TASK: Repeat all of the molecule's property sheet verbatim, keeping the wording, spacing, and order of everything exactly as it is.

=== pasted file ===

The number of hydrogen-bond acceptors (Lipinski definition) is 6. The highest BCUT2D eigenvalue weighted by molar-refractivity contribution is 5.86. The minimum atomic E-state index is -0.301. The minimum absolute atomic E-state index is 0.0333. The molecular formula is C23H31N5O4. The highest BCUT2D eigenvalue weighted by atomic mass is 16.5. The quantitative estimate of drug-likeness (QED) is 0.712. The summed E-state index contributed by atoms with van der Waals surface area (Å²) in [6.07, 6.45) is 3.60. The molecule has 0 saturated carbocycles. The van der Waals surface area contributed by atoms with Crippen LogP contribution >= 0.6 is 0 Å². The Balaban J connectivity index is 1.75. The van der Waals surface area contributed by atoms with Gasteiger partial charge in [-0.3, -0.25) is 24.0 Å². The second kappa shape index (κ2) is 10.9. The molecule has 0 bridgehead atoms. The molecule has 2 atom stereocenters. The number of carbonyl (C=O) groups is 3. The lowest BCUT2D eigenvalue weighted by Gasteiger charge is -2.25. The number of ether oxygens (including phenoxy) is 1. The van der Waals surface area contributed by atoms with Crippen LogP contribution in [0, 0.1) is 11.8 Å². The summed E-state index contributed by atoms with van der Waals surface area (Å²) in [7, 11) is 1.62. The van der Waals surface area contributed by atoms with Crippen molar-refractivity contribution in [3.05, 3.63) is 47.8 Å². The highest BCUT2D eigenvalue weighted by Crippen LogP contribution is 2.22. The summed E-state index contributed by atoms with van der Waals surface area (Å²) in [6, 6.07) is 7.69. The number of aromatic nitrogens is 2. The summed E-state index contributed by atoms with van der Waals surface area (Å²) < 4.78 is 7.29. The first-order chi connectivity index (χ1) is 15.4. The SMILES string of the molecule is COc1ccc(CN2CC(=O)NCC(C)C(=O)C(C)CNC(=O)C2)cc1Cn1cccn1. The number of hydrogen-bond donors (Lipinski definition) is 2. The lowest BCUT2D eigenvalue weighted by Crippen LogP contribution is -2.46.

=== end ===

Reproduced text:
The number of hydrogen-bond acceptors (Lipinski definition) is 6. The highest BCUT2D eigenvalue weighted by molar-refractivity contribution is 5.86. The minimum atomic E-state index is -0.301. The minimum absolute atomic E-state index is 0.0333. The molecular formula is C23H31N5O4. The highest BCUT2D eigenvalue weighted by atomic mass is 16.5. The quantitative estimate of drug-likeness (QED) is 0.712. The summed E-state index contributed by atoms with van der Waals surface area (Å²) in [6.07, 6.45) is 3.60. The molecule has 0 saturated carbocycles. The van der Waals surface area contributed by atoms with Crippen LogP contribution >= 0.6 is 0 Å². The Balaban J connectivity index is 1.75. The van der Waals surface area contributed by atoms with Gasteiger partial charge in [-0.3, -0.25) is 24.0 Å². The second kappa shape index (κ2) is 10.9. The molecule has 0 bridgehead atoms. The molecule has 2 atom stereocenters. The number of carbonyl (C=O) groups is 3. The lowest BCUT2D eigenvalue weighted by Gasteiger charge is -2.25. The number of ether oxygens (including phenoxy) is 1. The van der Waals surface area contributed by atoms with Crippen LogP contribution in [0, 0.1) is 11.8 Å². The summed E-state index contributed by atoms with van der Waals surface area (Å²) in [7, 11) is 1.62. The van der Waals surface area contributed by atoms with Crippen molar-refractivity contribution in [3.05, 3.63) is 47.8 Å². The highest BCUT2D eigenvalue weighted by Crippen LogP contribution is 2.22. The summed E-state index contributed by atoms with van der Waals surface area (Å²) in [6, 6.07) is 7.69. The number of aromatic nitrogens is 2. The summed E-state index contributed by atoms with van der Waals surface area (Å²) < 4.78 is 7.29. The first-order chi connectivity index (χ1) is 15.4. The SMILES string of the molecule is COc1ccc(CN2CC(=O)NCC(C)C(=O)C(C)CNC(=O)C2)cc1Cn1cccn1. The number of hydrogen-bond donors (Lipinski definition) is 2. The lowest BCUT2D eigenvalue weighted by Crippen LogP contribution is -2.46.